Reconciliation Won't Be Smooth Ride For Health Bill Senate leaders are about to go head-to-head once again over a health care overhaul. Democrats are preparing to use a Senate procedure known as reconciliation to bypass a GOP filibuster in an effort to pass a health care overhaul. But Republicans can still throw up plenty of roadblocks, says Robert Dove, the preeminent expert on Senate rules. He previews the road ahead.

Reconciliation Won't Be Smooth Ride For Health Bill

Senate Majority Leader Harry Reid, D-Nev. (left), claimed that "no one has talked about reconciliation" except the Republicans. Senate Minority Leader Mitch McConnell of Kentucky (right) plans to fight this procedural maneuver. Pablo Martinez Monsivais/AP hide caption

toggle caption
Pablo Martinez Monsivais/AP

Senate Majority Leader Harry Reid, D-Nev. (left), claimed that "no one has talked about reconciliation" except the Republicans. Senate Minority Leader Mitch McConnell of Kentucky (right) plans to fight this procedural maneuver.

Pablo Martinez Monsivais/AP

Democrats face a bumpy road ahead as they prepare an attempt to pass a version of health care overhaul legislation by using a Senate procedure that circumvents a GOP filibuster. So who better to explain how the coming weeks may unfold on the Hill than the man who helped write the road rules?

Robert Dove is the preeminent expert on the rules of the U.S. Senate: He served in its parliamentary office for more than three decades, heading it for a dozen years before his 2001 retirement.

Health Care & Reconciliation

The budget reconciliation process has been used to pass major health care legislation before. Among the changes passed using the procedure:

1982 — TEFRA: The Tax Equity and Fiscal Responsibility Act first opened Medicare to HMOs

1986 — COBRA: The Consolidated Omnibus Budget Reconciliation Act allowed people who were laid off to keep their health coverage, and stopped hospitals from dumping ER patients unable to pay for their care

1987 — OBRA '87: Added nursing home protection rules to Medicare and Medicaid, created no-fault vaccine injury compensation program

1989 — OBRA '89: Overhauled doctor payment system for Medicare, created new federal agency on research and quality of care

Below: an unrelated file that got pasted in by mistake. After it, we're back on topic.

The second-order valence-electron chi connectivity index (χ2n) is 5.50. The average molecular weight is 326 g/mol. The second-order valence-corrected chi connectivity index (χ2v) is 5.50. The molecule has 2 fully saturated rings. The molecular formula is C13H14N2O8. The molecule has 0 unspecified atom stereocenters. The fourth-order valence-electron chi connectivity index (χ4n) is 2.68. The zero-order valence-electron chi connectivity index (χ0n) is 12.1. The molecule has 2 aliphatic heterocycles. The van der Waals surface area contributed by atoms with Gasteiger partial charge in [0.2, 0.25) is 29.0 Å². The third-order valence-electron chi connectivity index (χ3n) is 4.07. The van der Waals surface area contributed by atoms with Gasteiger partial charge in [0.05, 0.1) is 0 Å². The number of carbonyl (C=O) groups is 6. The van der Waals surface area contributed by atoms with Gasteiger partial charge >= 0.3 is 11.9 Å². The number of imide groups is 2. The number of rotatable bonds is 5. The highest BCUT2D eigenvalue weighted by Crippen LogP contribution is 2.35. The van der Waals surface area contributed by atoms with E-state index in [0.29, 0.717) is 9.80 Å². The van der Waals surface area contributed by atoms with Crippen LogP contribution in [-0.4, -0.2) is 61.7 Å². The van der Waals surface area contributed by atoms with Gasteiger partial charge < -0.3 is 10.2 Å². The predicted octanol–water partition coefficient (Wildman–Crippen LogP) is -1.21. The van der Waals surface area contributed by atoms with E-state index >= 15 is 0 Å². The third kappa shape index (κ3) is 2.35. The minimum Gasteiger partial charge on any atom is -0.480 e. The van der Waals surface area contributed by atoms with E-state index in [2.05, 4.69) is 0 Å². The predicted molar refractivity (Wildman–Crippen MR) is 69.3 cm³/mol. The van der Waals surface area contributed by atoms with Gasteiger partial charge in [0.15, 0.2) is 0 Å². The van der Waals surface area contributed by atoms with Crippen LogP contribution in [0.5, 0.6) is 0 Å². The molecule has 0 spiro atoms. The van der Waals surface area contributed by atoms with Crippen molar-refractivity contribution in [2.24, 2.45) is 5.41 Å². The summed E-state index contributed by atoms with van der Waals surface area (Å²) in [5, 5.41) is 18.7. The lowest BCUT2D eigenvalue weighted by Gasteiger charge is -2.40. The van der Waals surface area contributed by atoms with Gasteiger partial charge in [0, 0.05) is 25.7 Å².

1990 — OBRA '90: Added cancer screenings to Medicare, required providers to notify patients about advance directives and living wills, expanded Medicaid to all kids living below poverty level, required drug companies to provide discounts to Medicaid

1993 — OBRA '93: created federal vaccine funding for all children

1996 — Welfare Reform: Separated Medicaid from welfare

1997 — BBA: The Balanced Budget Act created the state-federal childrens' health program called CHIP

2005 — DRA: The Deficit Reduction Act reduced Medicaid spending, allowed parents of disabled children to buy into Medicaid

Dove helped write the Congressional Budget Act of 1974, which contains the filibuster-busting provision called "reconciliation," and, as parliamentarian, he presided over many such maneuvers. The process allows the Senate, under certain restrictions, to pass legislation with a simple majority vote. Dove, a professor at George Washington University and lawyer with Patton Boggs, sat down with NPR after President Obama's health care summit last week.

He predicted a messy process ahead — one that could give important, but not unprecedented, power to current Senate parliamentarian Alan Frumin. He knows the pressure Frumin faces: Dove, once a top aide to Republican Sen. Bob Dole of Kansas, became an ex-parliamentarian nine years ago after a disagreement with GOP leaders over a rules interpretation.

NPR: What are the special rules the Senate must follow in debating and amending reconciliation legislation that contains changes to the already-approved House and Senate bills?

DOVE: Debate — that's easy: Total [Senate] debate on a reconciliation bill is limited to 20 hours. Amendments, that's much harder. There is no limit to how many you can send. And you can send amendments of whatever length and have them read.

This seems to allow much room for the minority party to delay a vote on a reconciliation bill. How might this play out?